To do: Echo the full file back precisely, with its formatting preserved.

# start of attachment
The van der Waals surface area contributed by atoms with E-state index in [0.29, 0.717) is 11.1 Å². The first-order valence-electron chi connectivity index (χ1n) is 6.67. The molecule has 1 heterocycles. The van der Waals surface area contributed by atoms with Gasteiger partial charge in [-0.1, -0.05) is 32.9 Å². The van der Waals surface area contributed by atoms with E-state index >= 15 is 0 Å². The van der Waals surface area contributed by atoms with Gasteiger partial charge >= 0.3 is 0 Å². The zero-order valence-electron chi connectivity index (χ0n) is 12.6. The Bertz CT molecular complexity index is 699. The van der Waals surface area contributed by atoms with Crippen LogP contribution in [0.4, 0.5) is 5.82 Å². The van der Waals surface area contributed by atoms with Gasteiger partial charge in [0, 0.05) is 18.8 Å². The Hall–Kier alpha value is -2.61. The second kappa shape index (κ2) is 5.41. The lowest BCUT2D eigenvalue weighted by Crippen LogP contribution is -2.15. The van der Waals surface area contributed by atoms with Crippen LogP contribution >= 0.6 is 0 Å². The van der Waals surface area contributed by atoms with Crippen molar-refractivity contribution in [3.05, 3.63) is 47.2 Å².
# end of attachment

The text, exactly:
The van der Waals surface area contributed by atoms with E-state index in [0.29, 0.717) is 11.1 Å². The first-order valence-electron chi connectivity index (χ1n) is 6.67. The molecule has 1 heterocycles. The van der Waals surface area contributed by atoms with Gasteiger partial charge in [-0.1, -0.05) is 32.9 Å². The van der Waals surface area contributed by atoms with E-state index >= 15 is 0 Å². The van der Waals surface area contributed by atoms with Gasteiger partial charge >= 0.3 is 0 Å². The zero-order valence-electron chi connectivity index (χ0n) is 12.6. The Bertz CT molecular complexity index is 699. The van der Waals surface area contributed by atoms with Crippen LogP contribution in [0.4, 0.5) is 5.82 Å². The van der Waals surface area contributed by atoms with Gasteiger partial charge in [0, 0.05) is 18.8 Å². The Hall–Kier alpha value is -2.61. The second kappa shape index (κ2) is 5.41. The lowest BCUT2D eigenvalue weighted by Crippen LogP contribution is -2.15. The van der Waals surface area contributed by atoms with Crippen LogP contribution >= 0.6 is 0 Å². The van der Waals surface area contributed by atoms with Crippen molar-refractivity contribution in [3.05, 3.63) is 47.2 Å².